When I taught elementary general music, the Infernal Dance from Firebird was my favorite example of the use of sforzando (Italian shorthand for “suddenly, with force,” or a distinct accent).

Relocating to France, Stravinsky spent the next two years working on a musical image of a pagan ritual sacrifice. Paired with choreography by Nijinsky, the premiere of Rite of Spring on May 29, 1913, sparked a legendary riot. The provocative dance and the harsh rhythms and dissonance of the music offended the sensibilities of the audience, accustomed to a more genteel Russian ballet.

I’m not sure how the choreography in this clip compares to the original, but do you see how it could have enflamed the observers?

The dancers’ movements remind me of bird mating rituals, or meercats.

When Walt Disney set beloved works of the musical canon to animation in Fantasia in 1940, here is how he and his artists interpreted Rite of Spring:

Excerpt from Fantasia:

World War I and the Russian Revolution made return to Russia out of the question for Stravinsky. However, references to Russian folk texts continued to show up in his music.

In 1940, Stravinsky moved to Hollywood, California. He lived and and worked in the United States until his death on April 6, 1971, in New York City.

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B is for Bach

B is for Bach

Johann Sebastian Bach is one of the most beloved  composers of all time.

He’s also one of my favorites. And why not? He had great hair.

Born on March 31, 1685 to a family with a long musical heritage, he was prolific in more ways than one. Married twice, he sired twenty children, most of whom did not survive childhood; yet, four of them became respected composers and musicians in their own rights: Wilhelm Friedemann Bach, Carl Philipp Emanuel Bach, Johann Christoph Friedrich Bach, and Johann Christian Bach. (And then there’s his long lost son, P.D.Q. Bach–but he’s a topic for a future post.)

Nearly every classical piano student has worked through the Notebooks for Anna Magdalena Bach (actually, two notebooks–the first containing only works by J.S. Bach, the second also including pieces by other composers), which Bach wrote out as lessons for his second wife.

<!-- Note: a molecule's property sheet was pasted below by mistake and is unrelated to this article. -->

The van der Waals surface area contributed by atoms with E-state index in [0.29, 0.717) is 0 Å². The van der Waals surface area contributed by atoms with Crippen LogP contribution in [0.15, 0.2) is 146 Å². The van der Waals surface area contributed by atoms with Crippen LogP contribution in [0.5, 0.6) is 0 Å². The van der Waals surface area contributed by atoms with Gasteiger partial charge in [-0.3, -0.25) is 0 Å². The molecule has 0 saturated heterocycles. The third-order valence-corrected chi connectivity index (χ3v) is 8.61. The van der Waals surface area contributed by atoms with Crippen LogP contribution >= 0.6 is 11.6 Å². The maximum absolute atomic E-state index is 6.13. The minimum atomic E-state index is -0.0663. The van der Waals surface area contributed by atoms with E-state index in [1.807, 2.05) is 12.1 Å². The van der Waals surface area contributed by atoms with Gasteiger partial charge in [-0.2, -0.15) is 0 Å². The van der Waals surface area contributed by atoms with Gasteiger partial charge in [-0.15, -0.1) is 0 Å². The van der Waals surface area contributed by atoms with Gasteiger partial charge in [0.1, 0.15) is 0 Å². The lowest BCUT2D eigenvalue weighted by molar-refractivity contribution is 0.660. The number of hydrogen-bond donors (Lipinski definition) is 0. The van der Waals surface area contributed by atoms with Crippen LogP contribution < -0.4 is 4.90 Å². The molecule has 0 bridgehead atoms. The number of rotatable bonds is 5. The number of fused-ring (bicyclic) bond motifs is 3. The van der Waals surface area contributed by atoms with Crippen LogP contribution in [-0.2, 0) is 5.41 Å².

This prelude (which I can only play at about half this speed) would make a good soundtrack for a movie about a pianist losing his sanity (kind of like the Rachmaninoff Piano Concerto No. 3 in the the movie Shine). Prelude and Fugue in C minor BWV 847 no 2 :

And  who doesn’t get goosebumps at the sound of the organ on the first few notes of the Toccata and Fugue in d minor?

The Brandenburg Concertos demonstrate Bach’s flair for chamber music. (Yay for harpsichords!)

A deeply devout Christian, J.S. Bach spent much of his career as a church organist and choir master, writing chorales and cantatas for services. His St. Matthew Passion, a setting of the story of Christ’s late ministry and death for the Lenten season, exemplifies his gift for creating music that engages the emotions and draws the listener into worship.

In this excerpt, Erbarme Dich (Have Mercy), the contralto responds to Matthew 27:26, “Then he [Pilate] released Barabbas to them. But he had Jesus flogged, and handed him over to be crucified.”

Bach died on July 28, 1750, a date which is synonymous with the end of the Baroque period and beginning of the Classical era in music.

For more information about J.S. Bach, watch this mini-bio.